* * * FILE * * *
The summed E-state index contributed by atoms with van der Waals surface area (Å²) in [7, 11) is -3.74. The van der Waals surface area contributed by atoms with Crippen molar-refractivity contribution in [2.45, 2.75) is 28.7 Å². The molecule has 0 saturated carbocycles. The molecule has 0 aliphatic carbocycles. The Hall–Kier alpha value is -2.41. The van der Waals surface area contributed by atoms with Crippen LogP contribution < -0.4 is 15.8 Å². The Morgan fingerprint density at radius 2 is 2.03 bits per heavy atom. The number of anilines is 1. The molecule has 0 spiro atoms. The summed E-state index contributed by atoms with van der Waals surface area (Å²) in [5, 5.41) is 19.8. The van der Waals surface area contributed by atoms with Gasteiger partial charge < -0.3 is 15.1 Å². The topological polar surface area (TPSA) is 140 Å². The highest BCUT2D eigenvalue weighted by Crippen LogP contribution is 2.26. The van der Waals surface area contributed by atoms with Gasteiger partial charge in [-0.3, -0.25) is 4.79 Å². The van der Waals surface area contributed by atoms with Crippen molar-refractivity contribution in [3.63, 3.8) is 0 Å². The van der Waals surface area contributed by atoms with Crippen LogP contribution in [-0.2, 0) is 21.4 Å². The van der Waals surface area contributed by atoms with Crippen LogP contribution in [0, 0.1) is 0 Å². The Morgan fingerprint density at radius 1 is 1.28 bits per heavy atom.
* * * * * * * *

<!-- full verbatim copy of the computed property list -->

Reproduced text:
The summed E-state index contributed by atoms with van der Waals surface area (Å²) in [7, 11) is -3.74. The van der Waals surface area contributed by atoms with Crippen molar-refractivity contribution in [2.45, 2.75) is 28.7 Å². The molecule has 0 saturated carbocycles. The molecule has 0 aliphatic carbocycles. The Hall–Kier alpha value is -2.41. The van der Waals surface area contributed by atoms with Crippen LogP contribution < -0.4 is 15.8 Å². The Morgan fingerprint density at radius 2 is 2.03 bits per heavy atom. The number of anilines is 1. The molecule has 0 spiro atoms. The summed E-state index contributed by atoms with van der Waals surface area (Å²) in [5, 5.41) is 19.8. The van der Waals surface area contributed by atoms with Gasteiger partial charge < -0.3 is 15.1 Å². The topological polar surface area (TPSA) is 140 Å². The highest BCUT2D eigenvalue weighted by Crippen LogP contribution is 2.26. The van der Waals surface area contributed by atoms with Gasteiger partial charge in [-0.3, -0.25) is 4.79 Å². The van der Waals surface area contributed by atoms with Crippen molar-refractivity contribution in [3.63, 3.8) is 0 Å². The van der Waals surface area contributed by atoms with Crippen LogP contribution in [-0.2, 0) is 21.4 Å². The van der Waals surface area contributed by atoms with Crippen LogP contribution in [0, 0.1) is 0 Å². The Morgan fingerprint density at radius 1 is 1.28 bits per heavy atom.